One question I’m often asked is, “How many treatments will I need to get better?” While a figure of between 4 and 6 treatments is often stated, everyone is different, so the actual number you will need depends on various factors.
The first factor is how long you’ve had your problem. More chronic problems, which have been going on for a while, will often require more treatment to be properly sorted out.
The next factor is the complexity of your problem. Back pain can often result from many different issues interacting with each other. The real cause of your pain may not be in the back at all, but rather a result of problems elsewhere. The more factors identified and needing to be addressed, the more likely you’ll need more than the 4-6 treatments.
What you want from your treatment also matters. If you’re relatively sedentary and just want to get about without any pain, you’ll require less treatment than if you aim to be very active and participate in sports. Such activities create more load on your back, so it needs to work much better to handle this.
The final factor is your definition of ‘better’. Osteopathic treatment is usually highly effective at getting you out of pain. If you’re not experiencing some pain relief within 4-6 treatments, it would be unusual. In such a case, your condition would certainly need re-evaluating.
But does the absence of pain mean that you’re really better? There’s a big difference between pain relief and being better. Pain relief doesn’t account for whether your back is functioning well, and it’s usually only short-term and prone to recurrence as the risk factors haven’t been properly addressed. Being ‘better’ ensures proper function is restored to your spine, enabling your back to be more resilient and robust. This helps you deal with increased physical stress and strain to reduce the risk of recurrent problems.
Managing back pain can be likened to managing a bank account. Once you’ve paid off your overdraft, you’re no longer in pain. But without any savings, if you return to bad habits that contributed to your pain in the first place, without improving how your back functions and managing the risk factors, you’ll suffer a recurrence of your back pain.
The recurrence rate of back pain is very high. A recent 2019 study reported that within a year, 69% of patients had a relapse in their back pain, and over 40% of these had limited activity and required further treatment.
Patients often come in for a few treatments to get out of pain, then stop treatment until the next occurrence. Over time, if these patients don’t change their thinking about their back pain and work to improve their spinal function and manage the risk factors properly, their condition often worsens, occurring more frequently, lasting longer, and responding less to treatment.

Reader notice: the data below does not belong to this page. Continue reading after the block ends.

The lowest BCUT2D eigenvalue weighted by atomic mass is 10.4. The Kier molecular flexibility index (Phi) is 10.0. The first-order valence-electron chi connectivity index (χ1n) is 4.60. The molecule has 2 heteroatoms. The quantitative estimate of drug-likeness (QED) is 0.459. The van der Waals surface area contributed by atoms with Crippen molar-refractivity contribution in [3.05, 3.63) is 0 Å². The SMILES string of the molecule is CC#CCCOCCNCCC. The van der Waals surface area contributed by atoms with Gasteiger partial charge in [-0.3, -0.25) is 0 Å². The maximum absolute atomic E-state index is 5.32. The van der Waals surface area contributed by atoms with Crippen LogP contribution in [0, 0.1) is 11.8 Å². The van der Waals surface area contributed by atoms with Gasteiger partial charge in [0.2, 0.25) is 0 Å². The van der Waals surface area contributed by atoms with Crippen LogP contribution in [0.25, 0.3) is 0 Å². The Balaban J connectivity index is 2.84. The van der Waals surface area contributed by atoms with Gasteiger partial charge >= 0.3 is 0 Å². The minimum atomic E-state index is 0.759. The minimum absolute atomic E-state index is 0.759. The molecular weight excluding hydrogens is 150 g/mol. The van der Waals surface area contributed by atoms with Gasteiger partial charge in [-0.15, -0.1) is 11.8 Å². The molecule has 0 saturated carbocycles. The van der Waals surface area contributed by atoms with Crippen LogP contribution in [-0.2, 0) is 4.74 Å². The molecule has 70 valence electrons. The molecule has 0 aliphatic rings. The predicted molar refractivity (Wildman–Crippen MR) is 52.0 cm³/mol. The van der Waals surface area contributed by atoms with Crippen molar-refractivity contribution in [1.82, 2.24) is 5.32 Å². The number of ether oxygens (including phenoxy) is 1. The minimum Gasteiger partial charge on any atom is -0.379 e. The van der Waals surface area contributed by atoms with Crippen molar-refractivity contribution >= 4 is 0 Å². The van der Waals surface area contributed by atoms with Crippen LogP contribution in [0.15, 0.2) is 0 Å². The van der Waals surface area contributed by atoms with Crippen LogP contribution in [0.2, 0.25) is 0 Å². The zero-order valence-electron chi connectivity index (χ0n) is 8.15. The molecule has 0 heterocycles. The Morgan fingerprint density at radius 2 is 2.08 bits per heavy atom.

One of my biggest frustrations in over 30 years of practice is seeing patients cease their treatment as soon as their pain subsides. It’s heartbreaking to know that they are probably on borrowed time until their next painful episode.
Interestingly, this issue isn’t unique to the osteopathic profession. Studies state that for chronic medical conditions requiring medication, about 50% of patients do not take their medication as prescribed. The reasons are likely varied and complex, but generally, they do not fare as well as those who stick to their prescribed treatment plan.
When contemplating treatment and the number of treatments you need, it’s essential to focus on the desired outcome, not just the relief of pain. Your osteopath should discuss this with you and provide a treatment plan, which should give you a good idea of how many treatments you will need to reach your goal. This plan can often be broken down into an estimated number and frequency of treatments to get you out of pain, then, following a review, the number and frequency of treatments to ensure that your back is working well, you are fully rehabilitated, and the risks of recurrence have been properly addressed. Even though this may feel unnecessary at the time as your pain has gone, it is the best insurance you have to not suffer further and potentially debilitating back pain.
Prevention really is better than cure, and in the long term, it usually works out to be cheaper too!
Steve Morris is an Osteopath with over 30 years’ experience. He is a specialist in the field of non-surgical treatment of disc conditions, especially sciatica. He uses various different treatment mediums, from hands on osteopathy and acupuncture to the use of mechanical decompression with IDD Therapy, for which he is one of the country’s leading exponents and experts.